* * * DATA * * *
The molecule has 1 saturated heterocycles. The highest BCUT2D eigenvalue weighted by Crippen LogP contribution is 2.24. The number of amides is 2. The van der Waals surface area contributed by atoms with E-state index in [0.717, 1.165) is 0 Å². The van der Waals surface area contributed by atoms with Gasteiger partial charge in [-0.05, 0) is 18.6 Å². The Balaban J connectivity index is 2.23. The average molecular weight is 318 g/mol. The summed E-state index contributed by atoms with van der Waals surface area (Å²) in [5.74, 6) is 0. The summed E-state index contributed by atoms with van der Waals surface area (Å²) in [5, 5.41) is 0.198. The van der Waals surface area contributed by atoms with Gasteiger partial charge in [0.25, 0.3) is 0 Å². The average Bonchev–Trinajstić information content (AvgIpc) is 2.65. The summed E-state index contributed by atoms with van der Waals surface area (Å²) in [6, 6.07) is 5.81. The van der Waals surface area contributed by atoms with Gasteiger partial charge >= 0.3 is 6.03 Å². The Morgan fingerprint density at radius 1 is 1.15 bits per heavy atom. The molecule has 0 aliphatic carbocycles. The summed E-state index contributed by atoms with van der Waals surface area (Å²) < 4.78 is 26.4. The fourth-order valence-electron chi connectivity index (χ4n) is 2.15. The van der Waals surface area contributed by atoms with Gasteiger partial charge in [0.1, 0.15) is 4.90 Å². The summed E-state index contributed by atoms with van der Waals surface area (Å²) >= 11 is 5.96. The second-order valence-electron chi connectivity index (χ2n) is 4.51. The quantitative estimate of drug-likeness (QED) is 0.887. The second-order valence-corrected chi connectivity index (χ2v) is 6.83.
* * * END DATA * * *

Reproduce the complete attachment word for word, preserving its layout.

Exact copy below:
The molecule has 1 saturated heterocycles. The highest BCUT2D eigenvalue weighted by Crippen LogP contribution is 2.24. The number of amides is 2. The van der Waals surface area contributed by atoms with E-state index in [0.717, 1.165) is 0 Å². The van der Waals surface area contributed by atoms with Gasteiger partial charge in [-0.05, 0) is 18.6 Å². The Balaban J connectivity index is 2.23. The average molecular weight is 318 g/mol. The summed E-state index contributed by atoms with van der Waals surface area (Å²) in [5.74, 6) is 0. The summed E-state index contributed by atoms with van der Waals surface area (Å²) in [5, 5.41) is 0.198. The van der Waals surface area contributed by atoms with Gasteiger partial charge in [0.25, 0.3) is 0 Å². The average Bonchev–Trinajstić information content (AvgIpc) is 2.65. The summed E-state index contributed by atoms with van der Waals surface area (Å²) in [6, 6.07) is 5.81. The van der Waals surface area contributed by atoms with Gasteiger partial charge >= 0.3 is 6.03 Å². The Morgan fingerprint density at radius 1 is 1.15 bits per heavy atom. The molecule has 0 aliphatic carbocycles. The summed E-state index contributed by atoms with van der Waals surface area (Å²) < 4.78 is 26.4. The fourth-order valence-electron chi connectivity index (χ4n) is 2.15. The van der Waals surface area contributed by atoms with Gasteiger partial charge in [0.1, 0.15) is 4.90 Å². The summed E-state index contributed by atoms with van der Waals surface area (Å²) >= 11 is 5.96. The second-order valence-electron chi connectivity index (χ2n) is 4.51. The quantitative estimate of drug-likeness (QED) is 0.887. The second-order valence-corrected chi connectivity index (χ2v) is 6.83.